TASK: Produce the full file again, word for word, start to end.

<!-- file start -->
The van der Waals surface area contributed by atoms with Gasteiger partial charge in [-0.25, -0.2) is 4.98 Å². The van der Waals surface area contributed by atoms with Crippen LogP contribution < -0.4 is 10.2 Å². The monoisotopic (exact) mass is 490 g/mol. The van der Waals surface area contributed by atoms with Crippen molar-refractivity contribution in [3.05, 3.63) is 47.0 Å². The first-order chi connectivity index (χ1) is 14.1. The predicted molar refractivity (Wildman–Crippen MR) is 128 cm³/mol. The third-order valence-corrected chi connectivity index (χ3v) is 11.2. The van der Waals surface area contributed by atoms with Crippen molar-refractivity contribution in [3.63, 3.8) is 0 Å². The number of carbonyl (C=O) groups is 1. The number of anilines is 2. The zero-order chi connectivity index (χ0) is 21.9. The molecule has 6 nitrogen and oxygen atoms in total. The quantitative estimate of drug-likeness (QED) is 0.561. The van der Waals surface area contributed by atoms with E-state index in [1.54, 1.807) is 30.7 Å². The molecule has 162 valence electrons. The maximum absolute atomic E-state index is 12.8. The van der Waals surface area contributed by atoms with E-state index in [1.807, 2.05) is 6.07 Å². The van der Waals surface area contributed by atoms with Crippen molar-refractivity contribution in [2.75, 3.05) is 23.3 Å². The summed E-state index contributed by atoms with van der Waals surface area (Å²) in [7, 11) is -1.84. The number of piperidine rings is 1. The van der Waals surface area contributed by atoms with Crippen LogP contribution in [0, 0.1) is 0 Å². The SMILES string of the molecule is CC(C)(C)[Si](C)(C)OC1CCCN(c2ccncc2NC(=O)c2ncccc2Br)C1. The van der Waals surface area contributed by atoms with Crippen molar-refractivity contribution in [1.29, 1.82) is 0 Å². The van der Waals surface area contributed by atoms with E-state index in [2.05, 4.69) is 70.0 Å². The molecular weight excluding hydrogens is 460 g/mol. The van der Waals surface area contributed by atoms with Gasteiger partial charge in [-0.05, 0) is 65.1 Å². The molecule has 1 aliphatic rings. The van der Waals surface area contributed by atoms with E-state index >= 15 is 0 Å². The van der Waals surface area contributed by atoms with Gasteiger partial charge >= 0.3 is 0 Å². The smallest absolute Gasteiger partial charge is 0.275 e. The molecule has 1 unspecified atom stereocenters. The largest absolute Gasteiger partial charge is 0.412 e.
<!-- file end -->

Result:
The van der Waals surface area contributed by atoms with Gasteiger partial charge in [-0.25, -0.2) is 4.98 Å². The van der Waals surface area contributed by atoms with Crippen LogP contribution < -0.4 is 10.2 Å². The monoisotopic (exact) mass is 490 g/mol. The van der Waals surface area contributed by atoms with Crippen molar-refractivity contribution in [3.05, 3.63) is 47.0 Å². The first-order chi connectivity index (χ1) is 14.1. The predicted molar refractivity (Wildman–Crippen MR) is 128 cm³/mol. The third-order valence-corrected chi connectivity index (χ3v) is 11.2. The van der Waals surface area contributed by atoms with Crippen molar-refractivity contribution in [3.63, 3.8) is 0 Å². The number of carbonyl (C=O) groups is 1. The number of anilines is 2. The zero-order chi connectivity index (χ0) is 21.9. The molecule has 6 nitrogen and oxygen atoms in total. The quantitative estimate of drug-likeness (QED) is 0.561. The van der Waals surface area contributed by atoms with E-state index in [1.54, 1.807) is 30.7 Å². The molecule has 162 valence electrons. The maximum absolute atomic E-state index is 12.8. The van der Waals surface area contributed by atoms with E-state index in [1.807, 2.05) is 6.07 Å². The van der Waals surface area contributed by atoms with Crippen molar-refractivity contribution in [2.75, 3.05) is 23.3 Å². The summed E-state index contributed by atoms with van der Waals surface area (Å²) in [7, 11) is -1.84. The number of piperidine rings is 1. The van der Waals surface area contributed by atoms with Crippen LogP contribution in [0, 0.1) is 0 Å². The SMILES string of the molecule is CC(C)(C)[Si](C)(C)OC1CCCN(c2ccncc2NC(=O)c2ncccc2Br)C1. The van der Waals surface area contributed by atoms with Crippen molar-refractivity contribution in [1.29, 1.82) is 0 Å². The van der Waals surface area contributed by atoms with E-state index in [2.05, 4.69) is 70.0 Å². The molecular weight excluding hydrogens is 460 g/mol. The van der Waals surface area contributed by atoms with Gasteiger partial charge in [-0.05, 0) is 65.1 Å². The molecule has 1 aliphatic rings. The van der Waals surface area contributed by atoms with E-state index >= 15 is 0 Å². The van der Waals surface area contributed by atoms with Gasteiger partial charge >= 0.3 is 0 Å². The smallest absolute Gasteiger partial charge is 0.275 e. The molecule has 1 unspecified atom stereocenters. The largest absolute Gasteiger partial charge is 0.412 e.